Flavonoids, a subset of polyphenols use several mechanisms to inhibit and act on the viruses. They can obstruct the attachment and entrance of viruses into the cells, obstruct different phases of viral DNA replication, protein translation and poly-protein processing. They can also inhibit the viruses from being released to invade other healthy host cells. Flavo­noids can attach to the surface proteins of viruses, prohibiting the virus from entering the host cells. Some flavonoids act as a transcription blocker and affect the replication process while others hinder the late stages of viral assembly, packaging and release. Flavonoids can also modulate the immune system and reduce viral load.

A nutrient-rich diet can lessen the pos­sibility of chronic diseases and helps in making many viral infections less severe. There are functional foods laden with potent vitamins (vitamins A, D, C, E, B6, and B12), minerals (calcium and mag­nesium), trace elements (zinc, copper, selenium, etc.), carbohydrates, proteins, fats, and water. These multi-nutrients provide the highest nutritional value for all systems of the body, including bone, cardiovascular, liver, skin, and immune support. Therefore, eating a balanced diet rich in multi-nutrients can improve immunity against infections.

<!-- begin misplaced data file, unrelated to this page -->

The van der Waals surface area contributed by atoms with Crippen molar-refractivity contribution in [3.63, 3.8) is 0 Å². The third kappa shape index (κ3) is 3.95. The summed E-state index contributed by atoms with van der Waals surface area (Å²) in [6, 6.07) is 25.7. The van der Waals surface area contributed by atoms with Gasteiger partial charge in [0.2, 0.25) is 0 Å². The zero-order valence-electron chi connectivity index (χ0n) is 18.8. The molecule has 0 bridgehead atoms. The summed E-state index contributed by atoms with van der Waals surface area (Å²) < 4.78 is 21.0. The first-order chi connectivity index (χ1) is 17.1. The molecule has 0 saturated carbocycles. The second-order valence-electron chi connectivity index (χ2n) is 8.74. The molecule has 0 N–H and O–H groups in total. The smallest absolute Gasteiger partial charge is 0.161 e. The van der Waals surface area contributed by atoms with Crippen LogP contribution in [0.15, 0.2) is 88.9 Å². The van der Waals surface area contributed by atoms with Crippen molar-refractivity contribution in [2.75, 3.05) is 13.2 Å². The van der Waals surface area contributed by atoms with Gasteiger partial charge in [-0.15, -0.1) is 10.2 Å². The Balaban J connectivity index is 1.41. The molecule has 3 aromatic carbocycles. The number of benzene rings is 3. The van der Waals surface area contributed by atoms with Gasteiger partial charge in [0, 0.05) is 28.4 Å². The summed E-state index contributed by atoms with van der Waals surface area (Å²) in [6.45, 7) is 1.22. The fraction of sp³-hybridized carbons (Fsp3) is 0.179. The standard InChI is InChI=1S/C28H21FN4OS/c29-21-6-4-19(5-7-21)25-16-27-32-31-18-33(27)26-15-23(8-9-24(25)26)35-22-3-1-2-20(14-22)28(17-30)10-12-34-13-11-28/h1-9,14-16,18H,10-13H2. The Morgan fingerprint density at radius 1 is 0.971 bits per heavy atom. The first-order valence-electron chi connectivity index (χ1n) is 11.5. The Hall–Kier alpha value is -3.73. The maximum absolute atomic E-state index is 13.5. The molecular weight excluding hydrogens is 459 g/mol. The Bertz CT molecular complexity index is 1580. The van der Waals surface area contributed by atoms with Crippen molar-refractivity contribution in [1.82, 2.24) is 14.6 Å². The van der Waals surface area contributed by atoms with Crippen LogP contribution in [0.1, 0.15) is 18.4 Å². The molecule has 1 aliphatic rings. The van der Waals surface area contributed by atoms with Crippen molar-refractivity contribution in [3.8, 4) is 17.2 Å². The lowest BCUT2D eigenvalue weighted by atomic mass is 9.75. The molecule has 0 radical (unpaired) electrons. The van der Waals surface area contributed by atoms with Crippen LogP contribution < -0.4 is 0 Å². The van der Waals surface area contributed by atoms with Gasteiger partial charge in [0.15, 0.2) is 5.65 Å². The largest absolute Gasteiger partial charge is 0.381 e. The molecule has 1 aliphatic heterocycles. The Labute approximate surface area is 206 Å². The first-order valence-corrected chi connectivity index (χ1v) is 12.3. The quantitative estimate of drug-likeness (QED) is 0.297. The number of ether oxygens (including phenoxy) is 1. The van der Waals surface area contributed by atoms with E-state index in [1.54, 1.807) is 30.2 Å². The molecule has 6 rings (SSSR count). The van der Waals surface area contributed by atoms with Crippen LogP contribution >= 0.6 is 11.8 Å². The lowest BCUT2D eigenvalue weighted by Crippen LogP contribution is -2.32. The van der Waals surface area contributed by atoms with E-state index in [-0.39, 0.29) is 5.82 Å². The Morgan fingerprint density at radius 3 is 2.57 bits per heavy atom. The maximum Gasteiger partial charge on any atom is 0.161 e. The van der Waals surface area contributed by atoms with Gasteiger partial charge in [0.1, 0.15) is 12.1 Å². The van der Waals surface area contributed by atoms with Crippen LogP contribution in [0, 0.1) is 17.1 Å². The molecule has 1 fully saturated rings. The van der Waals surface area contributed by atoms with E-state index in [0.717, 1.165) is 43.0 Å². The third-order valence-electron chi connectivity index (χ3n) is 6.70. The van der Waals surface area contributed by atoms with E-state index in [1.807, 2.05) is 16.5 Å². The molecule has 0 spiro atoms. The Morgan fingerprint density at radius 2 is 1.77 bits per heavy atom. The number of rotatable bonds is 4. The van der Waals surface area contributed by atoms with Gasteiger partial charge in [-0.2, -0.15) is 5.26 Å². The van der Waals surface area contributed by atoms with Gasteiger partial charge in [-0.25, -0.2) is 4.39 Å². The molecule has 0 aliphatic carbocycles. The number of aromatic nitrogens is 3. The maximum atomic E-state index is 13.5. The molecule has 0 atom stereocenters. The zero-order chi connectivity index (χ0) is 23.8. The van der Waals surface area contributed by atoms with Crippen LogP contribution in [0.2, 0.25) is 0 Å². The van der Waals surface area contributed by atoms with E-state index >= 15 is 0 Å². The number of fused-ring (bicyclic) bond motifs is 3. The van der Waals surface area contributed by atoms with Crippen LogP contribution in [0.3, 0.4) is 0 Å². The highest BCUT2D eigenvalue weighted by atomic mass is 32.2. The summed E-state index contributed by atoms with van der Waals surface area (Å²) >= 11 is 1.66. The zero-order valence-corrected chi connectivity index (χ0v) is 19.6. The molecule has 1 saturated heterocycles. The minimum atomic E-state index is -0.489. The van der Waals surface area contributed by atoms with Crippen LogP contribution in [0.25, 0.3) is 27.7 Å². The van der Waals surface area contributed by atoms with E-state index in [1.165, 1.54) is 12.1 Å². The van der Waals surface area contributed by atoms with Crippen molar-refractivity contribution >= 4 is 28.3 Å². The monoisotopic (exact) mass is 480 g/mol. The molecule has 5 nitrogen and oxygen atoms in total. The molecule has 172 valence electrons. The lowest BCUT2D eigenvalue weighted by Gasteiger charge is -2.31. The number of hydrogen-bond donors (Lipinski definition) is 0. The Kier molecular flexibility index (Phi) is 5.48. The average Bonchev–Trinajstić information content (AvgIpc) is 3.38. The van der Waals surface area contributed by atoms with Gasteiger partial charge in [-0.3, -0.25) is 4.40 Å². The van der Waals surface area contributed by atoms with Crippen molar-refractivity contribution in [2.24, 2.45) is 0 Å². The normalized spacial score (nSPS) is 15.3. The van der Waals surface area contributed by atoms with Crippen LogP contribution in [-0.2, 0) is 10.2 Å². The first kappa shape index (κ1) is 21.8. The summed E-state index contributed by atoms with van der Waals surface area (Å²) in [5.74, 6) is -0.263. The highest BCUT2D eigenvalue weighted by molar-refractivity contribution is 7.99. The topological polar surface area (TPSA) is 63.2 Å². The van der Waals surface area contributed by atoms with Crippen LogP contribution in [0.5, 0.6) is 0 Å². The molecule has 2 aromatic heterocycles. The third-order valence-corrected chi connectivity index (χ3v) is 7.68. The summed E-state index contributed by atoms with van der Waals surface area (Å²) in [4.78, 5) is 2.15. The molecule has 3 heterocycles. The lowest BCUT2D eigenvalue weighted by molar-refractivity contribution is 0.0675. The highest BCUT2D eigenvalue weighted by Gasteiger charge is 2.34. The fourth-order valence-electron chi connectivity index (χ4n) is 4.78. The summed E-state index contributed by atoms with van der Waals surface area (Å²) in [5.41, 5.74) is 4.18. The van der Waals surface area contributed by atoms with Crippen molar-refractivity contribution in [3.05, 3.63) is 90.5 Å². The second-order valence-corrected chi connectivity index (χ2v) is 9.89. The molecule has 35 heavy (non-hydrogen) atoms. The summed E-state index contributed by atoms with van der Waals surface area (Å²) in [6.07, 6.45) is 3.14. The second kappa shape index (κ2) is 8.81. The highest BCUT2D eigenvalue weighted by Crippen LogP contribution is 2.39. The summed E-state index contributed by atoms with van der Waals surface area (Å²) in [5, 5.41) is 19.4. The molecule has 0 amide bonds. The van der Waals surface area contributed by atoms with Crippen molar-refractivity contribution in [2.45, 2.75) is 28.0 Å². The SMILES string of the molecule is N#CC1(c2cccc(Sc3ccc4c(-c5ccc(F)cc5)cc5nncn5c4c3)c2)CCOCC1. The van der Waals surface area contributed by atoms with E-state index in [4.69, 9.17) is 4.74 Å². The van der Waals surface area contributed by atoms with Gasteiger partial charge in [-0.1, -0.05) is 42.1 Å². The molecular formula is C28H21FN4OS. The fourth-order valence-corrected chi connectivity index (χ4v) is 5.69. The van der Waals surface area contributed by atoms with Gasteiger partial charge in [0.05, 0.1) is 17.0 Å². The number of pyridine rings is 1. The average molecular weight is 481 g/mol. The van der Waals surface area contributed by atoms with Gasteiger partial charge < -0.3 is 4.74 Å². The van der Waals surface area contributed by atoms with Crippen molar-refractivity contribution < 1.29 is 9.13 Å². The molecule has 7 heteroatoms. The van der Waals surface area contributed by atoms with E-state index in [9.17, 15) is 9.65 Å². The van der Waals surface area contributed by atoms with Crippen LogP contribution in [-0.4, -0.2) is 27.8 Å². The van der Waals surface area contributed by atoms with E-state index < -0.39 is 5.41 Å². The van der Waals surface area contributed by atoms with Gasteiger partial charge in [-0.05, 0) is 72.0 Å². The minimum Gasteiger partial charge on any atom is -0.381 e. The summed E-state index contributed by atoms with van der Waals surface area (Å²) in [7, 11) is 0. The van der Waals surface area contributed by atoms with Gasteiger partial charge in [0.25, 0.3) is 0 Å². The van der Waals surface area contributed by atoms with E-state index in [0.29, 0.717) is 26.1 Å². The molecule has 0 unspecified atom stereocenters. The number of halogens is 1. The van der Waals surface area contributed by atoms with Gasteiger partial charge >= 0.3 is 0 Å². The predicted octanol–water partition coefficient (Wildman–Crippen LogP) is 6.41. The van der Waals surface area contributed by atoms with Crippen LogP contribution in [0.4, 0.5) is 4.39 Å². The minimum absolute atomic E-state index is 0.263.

Cocoa is a notable functional food and a strong anti-oxidant. Cocoa con­stitutes a rich source of fiber (40-26%), lipids (24-10%), proteins (20-15%), carbohydrates (15%), and micronutri­ents (<2%) including minerals (P, Ca, K, Na, Mg, Zn, Cu) and vitamins (A, B, E). Cocoa also contains high amounts of methylxanthines (theobromine and small amounts of caffeine) and phenolic compounds named flavanols. Increasing cocoa consumption should be part and parcel of the collaborative efforts in reducing the burden of viral hepatitis in the country.#

By Dr Edward Ampofo

the Chief Pharmacist

Cocoa Clinic